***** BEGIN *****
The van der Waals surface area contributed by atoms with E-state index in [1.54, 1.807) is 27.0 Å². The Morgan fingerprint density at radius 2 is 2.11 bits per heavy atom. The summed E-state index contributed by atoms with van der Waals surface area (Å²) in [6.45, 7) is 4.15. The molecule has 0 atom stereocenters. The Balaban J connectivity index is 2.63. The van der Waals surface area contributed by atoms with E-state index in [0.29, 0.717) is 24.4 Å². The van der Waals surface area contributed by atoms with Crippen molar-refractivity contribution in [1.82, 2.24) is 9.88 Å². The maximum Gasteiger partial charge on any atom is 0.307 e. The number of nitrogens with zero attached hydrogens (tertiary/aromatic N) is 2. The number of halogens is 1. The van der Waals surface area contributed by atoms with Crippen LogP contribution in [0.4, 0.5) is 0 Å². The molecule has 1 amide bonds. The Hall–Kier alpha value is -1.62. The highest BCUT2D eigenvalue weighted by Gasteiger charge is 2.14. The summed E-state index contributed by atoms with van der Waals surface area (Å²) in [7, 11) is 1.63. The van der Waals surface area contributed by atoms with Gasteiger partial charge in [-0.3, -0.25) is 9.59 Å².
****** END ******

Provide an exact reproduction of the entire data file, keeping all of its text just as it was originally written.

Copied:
The van der Waals surface area contributed by atoms with E-state index in [1.54, 1.807) is 27.0 Å². The Morgan fingerprint density at radius 2 is 2.11 bits per heavy atom. The summed E-state index contributed by atoms with van der Waals surface area (Å²) in [6.45, 7) is 4.15. The molecule has 0 atom stereocenters. The Balaban J connectivity index is 2.63. The van der Waals surface area contributed by atoms with E-state index in [0.29, 0.717) is 24.4 Å². The van der Waals surface area contributed by atoms with Crippen molar-refractivity contribution in [1.82, 2.24) is 9.88 Å². The maximum Gasteiger partial charge on any atom is 0.307 e. The number of nitrogens with zero attached hydrogens (tertiary/aromatic N) is 2. The number of halogens is 1. The van der Waals surface area contributed by atoms with Crippen LogP contribution in [0.4, 0.5) is 0 Å². The molecule has 1 amide bonds. The Hall–Kier alpha value is -1.62. The highest BCUT2D eigenvalue weighted by Gasteiger charge is 2.14. The summed E-state index contributed by atoms with van der Waals surface area (Å²) in [7, 11) is 1.63. The van der Waals surface area contributed by atoms with Gasteiger partial charge in [-0.3, -0.25) is 9.59 Å².